More Political Pressure For Binding Arbitration To Resolve Dispute Between Cablevision and News Corp.


Earlier this week, Mediaite was the first to suggest that binding arbitration could be a solution to the brewing conflict between cable provider Cablevision and the Fox Broadcasting company, which is owned by News Corp., over renewing their contract and carriage fees. Cablevision agreed to the suggestion of binding arbitration put forth by Rep. Peter King and Steve Israel to resolve the dispute, but News Corp. did not, but perhaps that will change now that a bipartisan collection of 27 legislators have joined the call for binding arbitration.

The Cablevision’s press release:

BETHPAGE, NY, October 15, 2010 – Twenty seven leading elected officials have joined a growing bipartisan chorus calling upon News Corp. and Cablevision to submit to binding arbitration to resolve their current contract dispute fairly, and to prevent News Corp. from pulling the plug on Fox 5 and My9 at midnight tonight. Cablevision yesterday agreed to binding arbitration before a neutral third party, but News Corp. has so far refused.

Charles Schueler, Cablevision’s executive vice president of communications, issued the following statement on News Corp.:

“If we can’t reach agreement, Cablevision will accept the bipartisan calls of 27 elected officials for binding arbitration to solve this matter without any interruption in programming. We urge the leadership of News Corp. to put viewers first and join us in this fair and impartial process. Cablevision would never take these broadcast stations away from our customers, and we have urged News Corp. not to pull the plug on Fox 5 and My9.”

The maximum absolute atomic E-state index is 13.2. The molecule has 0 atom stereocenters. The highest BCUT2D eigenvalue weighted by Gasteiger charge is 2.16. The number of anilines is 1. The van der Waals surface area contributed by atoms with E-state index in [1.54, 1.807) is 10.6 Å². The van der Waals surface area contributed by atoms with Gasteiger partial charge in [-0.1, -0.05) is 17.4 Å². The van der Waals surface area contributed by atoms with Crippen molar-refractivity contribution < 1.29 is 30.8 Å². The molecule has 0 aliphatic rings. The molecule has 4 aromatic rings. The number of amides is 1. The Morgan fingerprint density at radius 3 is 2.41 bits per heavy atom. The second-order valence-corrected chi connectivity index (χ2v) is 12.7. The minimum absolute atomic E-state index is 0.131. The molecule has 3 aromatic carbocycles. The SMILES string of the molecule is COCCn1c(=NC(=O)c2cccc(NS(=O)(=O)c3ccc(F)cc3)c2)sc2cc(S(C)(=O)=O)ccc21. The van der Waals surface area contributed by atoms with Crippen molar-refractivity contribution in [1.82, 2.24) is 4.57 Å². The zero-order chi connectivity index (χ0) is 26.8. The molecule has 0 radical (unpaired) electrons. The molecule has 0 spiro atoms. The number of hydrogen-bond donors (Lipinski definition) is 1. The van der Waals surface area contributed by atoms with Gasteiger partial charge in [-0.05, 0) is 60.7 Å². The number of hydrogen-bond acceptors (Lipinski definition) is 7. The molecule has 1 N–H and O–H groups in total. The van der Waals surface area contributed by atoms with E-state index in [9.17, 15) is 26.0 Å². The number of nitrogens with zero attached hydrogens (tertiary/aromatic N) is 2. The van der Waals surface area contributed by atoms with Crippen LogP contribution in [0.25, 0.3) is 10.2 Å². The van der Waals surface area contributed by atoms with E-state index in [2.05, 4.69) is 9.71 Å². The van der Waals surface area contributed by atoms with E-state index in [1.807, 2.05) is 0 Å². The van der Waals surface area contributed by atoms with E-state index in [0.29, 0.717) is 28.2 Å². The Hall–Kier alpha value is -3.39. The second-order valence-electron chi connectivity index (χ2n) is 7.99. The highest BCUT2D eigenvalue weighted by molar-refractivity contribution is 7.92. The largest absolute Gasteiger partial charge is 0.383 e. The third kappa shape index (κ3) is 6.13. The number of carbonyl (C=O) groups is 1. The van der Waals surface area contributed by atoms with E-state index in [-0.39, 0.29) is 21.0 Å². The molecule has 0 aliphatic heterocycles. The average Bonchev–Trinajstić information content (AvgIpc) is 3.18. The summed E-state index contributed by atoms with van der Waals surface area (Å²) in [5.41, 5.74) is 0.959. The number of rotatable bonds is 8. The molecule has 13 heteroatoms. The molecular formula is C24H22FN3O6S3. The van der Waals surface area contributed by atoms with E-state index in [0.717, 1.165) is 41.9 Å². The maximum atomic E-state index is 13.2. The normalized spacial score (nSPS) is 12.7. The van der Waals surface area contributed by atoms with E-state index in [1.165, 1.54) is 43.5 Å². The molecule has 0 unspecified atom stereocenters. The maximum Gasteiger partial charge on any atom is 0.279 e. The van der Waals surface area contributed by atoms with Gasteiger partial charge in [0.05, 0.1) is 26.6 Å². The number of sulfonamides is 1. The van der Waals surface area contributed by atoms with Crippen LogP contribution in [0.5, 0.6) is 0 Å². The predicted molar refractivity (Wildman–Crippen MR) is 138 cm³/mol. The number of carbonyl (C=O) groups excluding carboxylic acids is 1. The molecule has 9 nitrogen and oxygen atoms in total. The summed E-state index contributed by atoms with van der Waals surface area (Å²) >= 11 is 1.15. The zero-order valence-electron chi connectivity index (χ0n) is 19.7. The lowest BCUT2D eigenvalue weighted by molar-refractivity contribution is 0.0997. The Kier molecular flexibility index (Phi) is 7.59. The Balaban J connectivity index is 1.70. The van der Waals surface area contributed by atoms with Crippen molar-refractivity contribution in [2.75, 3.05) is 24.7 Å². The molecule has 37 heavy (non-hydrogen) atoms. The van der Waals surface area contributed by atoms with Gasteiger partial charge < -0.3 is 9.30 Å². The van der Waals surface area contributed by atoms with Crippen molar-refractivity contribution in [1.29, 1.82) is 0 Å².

Cablevision and News Corp. are continuing direct negotiations today.

Elected officials urging the parties to agree to binding arbitration include:

Congressman Peter King (R-NY)

Congressman Steve Israel (D-NY)

Congressman Tim Bishop (D-NY)

Congressman Joseph Crowley (D-NY)

Congresswoman Yvette Clarke (D-NY)

Congressman Steve Rothman (D-NJ)

Congressman Albio Sires (D-NJ)

NY State Senator George Maziarz (R-NY)

NY State Senator Jose Peralta (D-NY)

NY State Senator Dean Skelos (R-NY)

NY State Assemblyman Karim Camara (D-NY)

NY State Assemblyman Adriano Espaillat (D-NY)

NY State Assemblyman Denny Farrell (D-NY)

NY State Assemblywoman Amy Paulin (D-NY)

NY State Assemblyman Mike Spano (D-NY)

NJ State Senator Paul Sarlo (D-NJ)

NJ State Assemblyman Upendra Chivukula (D-NJ)

NJ Speaker of the Assembly Sheila Oliver (D-NJ)

CT State Senator Gayle Slossberg (D-CT)

CT State Rep. Chris Perone (D-CT)

CT State Rep. William Tong (D-CT)

Babylon Town Supervisor Steve Bellone (D-NY)

Rockland County Legislator Ed Day (R-NY)

NYC Councilmember Erik Martin Dilan (D-NY)

NYC Councilmember Dan Garodnick (D-NY)

Westchester County Legislator Bill Ryan (D-NY)

Harrison Town Supervisor Joan Walsh (D-NY)

While profit-making companies have the right to fight for the best deals they can get, TV viewers are unfairly caught in the middle. Binding arbitration seems to be the fairest way to make sure people don’t lose their favorite shows. Perhaps it’s finally time for the FCC to do something.

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